Taking a long-term approach in a season when it came to minutes and players’ bodies was something he reportedly bristled at—and even if the narrative was somewhat exaggerated, the rap remains on him, unlikely to shake until proven otherwise.

Now he must take a long-term view in everything, and has to deal with the politics that come with being a top executive in the NBA, a task much easier done in fantasy than application.

Perhaps he gained that perspective in 11 months off after being fired from the Bulls, and using the time to gain insight into other franchises operations while watching the Bulls crumble from the inside.

The Bulls got what they wanted with his ouster, and it was a case of “be careful what you wish for”.

Eleven months from now, one wonders if the same mantra will apply to the coach who wanted it all and got it all.

Marc Gasol thinks brother Pau should sign with Spurs

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Marc Gasol thinks brother Pau should sign with Spurs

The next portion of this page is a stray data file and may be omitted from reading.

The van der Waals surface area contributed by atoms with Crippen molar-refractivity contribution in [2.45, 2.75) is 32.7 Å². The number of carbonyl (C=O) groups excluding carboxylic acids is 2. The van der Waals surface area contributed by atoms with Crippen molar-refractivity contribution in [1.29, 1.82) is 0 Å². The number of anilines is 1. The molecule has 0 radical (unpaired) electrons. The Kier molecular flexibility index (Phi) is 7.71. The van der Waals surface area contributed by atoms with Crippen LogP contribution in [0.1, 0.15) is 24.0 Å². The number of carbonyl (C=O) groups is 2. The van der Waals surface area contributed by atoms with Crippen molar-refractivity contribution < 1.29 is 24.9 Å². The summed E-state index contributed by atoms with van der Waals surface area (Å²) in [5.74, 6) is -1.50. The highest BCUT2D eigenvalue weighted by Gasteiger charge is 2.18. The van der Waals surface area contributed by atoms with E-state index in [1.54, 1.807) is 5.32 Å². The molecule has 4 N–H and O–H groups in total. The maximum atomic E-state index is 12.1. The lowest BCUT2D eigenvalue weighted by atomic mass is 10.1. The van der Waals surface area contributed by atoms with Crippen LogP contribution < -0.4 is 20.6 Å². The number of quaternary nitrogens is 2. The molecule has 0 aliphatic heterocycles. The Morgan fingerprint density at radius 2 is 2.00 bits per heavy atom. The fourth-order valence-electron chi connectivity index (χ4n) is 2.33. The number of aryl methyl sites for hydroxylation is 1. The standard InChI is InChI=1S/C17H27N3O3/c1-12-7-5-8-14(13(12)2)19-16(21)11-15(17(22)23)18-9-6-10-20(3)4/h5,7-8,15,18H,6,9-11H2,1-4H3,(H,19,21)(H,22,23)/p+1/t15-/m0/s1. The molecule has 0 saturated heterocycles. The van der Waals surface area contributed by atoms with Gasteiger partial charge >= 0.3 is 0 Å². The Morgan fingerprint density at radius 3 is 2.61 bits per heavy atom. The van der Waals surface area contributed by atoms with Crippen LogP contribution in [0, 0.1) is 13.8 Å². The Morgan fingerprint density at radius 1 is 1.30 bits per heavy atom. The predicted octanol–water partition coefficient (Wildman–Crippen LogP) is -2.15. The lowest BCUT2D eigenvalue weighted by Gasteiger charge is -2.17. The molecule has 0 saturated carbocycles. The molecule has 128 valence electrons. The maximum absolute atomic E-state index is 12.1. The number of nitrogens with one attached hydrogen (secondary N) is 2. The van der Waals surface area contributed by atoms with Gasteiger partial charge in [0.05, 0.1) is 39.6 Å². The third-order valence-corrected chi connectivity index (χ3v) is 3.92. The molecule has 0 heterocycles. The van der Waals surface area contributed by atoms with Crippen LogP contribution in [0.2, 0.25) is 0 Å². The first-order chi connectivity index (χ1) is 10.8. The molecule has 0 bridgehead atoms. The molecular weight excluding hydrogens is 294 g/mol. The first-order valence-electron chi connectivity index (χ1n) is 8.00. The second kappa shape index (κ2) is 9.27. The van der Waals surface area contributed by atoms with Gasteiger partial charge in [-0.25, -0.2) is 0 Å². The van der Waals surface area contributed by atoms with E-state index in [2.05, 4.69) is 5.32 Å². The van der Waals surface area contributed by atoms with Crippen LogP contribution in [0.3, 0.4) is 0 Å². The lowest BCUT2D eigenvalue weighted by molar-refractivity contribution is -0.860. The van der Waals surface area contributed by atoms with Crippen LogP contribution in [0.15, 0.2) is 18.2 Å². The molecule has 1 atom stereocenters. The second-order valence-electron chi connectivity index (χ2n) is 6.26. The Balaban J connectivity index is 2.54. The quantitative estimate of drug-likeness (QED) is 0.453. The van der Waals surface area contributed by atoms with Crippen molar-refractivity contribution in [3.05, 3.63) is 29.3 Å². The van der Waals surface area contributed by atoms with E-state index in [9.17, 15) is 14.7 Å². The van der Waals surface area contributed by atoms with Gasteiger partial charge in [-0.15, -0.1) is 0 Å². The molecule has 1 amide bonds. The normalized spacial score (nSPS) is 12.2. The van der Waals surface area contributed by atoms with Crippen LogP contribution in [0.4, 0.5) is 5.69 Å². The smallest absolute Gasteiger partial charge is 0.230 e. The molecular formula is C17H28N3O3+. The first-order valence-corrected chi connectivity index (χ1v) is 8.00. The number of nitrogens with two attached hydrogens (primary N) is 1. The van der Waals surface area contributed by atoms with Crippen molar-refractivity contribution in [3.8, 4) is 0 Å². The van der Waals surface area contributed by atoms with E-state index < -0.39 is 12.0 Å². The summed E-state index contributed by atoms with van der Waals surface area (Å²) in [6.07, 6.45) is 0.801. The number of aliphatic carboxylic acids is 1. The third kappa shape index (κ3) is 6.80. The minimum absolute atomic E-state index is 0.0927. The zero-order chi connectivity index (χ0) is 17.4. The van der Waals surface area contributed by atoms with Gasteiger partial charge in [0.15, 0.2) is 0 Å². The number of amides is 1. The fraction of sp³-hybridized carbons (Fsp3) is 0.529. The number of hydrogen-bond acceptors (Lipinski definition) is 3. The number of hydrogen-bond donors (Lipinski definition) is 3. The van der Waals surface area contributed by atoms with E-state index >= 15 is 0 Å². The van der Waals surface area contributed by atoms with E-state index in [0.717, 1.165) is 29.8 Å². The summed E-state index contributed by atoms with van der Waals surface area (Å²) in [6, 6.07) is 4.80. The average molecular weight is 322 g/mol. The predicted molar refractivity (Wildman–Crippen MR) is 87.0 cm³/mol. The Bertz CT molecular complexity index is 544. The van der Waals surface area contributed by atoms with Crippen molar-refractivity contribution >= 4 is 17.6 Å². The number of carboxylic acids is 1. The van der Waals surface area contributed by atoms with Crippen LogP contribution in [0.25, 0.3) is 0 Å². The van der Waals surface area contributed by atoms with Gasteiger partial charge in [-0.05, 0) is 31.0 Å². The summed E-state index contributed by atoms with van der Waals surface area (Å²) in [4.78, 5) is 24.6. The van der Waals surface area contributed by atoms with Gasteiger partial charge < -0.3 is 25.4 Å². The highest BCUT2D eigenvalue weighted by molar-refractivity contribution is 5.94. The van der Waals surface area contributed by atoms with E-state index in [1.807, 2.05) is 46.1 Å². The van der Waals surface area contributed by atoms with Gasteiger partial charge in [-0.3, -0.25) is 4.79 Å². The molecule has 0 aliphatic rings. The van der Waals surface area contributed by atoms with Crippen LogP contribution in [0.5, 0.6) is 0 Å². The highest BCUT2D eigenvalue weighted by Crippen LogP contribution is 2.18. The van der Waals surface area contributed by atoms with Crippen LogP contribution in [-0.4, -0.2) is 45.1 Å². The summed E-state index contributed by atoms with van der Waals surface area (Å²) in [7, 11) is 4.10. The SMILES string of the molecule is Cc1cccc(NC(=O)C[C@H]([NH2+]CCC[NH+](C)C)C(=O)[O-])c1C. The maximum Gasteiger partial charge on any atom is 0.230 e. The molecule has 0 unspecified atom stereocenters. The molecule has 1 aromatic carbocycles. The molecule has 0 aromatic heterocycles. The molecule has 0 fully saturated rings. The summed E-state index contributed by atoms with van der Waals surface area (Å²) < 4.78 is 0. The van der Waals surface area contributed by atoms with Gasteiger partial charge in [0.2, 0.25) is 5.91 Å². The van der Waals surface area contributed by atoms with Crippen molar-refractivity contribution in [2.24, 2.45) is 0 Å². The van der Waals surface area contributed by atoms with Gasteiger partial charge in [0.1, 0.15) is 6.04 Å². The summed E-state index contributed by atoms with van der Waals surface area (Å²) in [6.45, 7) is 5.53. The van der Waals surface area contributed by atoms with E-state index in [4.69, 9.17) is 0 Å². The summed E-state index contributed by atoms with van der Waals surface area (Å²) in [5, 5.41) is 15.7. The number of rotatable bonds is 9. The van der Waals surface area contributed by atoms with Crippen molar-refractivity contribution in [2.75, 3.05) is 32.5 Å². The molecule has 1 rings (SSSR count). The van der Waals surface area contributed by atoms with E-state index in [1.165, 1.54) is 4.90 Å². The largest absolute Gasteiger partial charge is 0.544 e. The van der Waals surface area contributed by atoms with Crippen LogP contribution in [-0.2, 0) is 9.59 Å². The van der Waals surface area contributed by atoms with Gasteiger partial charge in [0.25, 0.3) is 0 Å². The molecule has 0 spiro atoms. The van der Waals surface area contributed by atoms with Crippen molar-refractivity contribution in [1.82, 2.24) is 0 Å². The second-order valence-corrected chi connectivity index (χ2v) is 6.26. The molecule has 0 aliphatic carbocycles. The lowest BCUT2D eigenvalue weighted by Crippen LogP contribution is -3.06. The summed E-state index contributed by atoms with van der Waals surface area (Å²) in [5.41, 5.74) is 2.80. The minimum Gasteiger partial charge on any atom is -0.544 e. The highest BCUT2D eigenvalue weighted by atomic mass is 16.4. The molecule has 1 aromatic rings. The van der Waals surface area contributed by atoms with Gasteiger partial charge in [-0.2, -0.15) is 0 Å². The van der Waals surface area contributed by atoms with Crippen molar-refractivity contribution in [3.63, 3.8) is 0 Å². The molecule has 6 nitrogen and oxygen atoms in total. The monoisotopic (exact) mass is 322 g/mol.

Pau Gasol has long been expected to opt out of the final deal of his contract with the Bulls this offseason.

And while there was a time when the interest in Gasol returning to the Bulls on a new deal appeared mutual, the liklihood is now that Gasol plays his 16th NBA season in a different uniform.

His brother, Marc Gasol, seems to think so, too.

When Gasol signed with the Bulls in 2014, he was also considering the Spurs, who at the time were the defending champions. Gasol chose Chicago over San Antonio and Oklahoma City, where he was twice named an All-Star and averaged 17.6 points and 11.4 rebounds in 150 games.

But he didn't have the success he expected when he signed. The Bulls were knocked out in the second round last year and missed the playoffs for the first time in eight seasons this year.

Gasol would make sense with the Spurs, who both tout a long track record with international players and veterans. It would also give him one last shot at earning a third NBA title, something he wasn't able to accomplish in two seasons with the Bulls.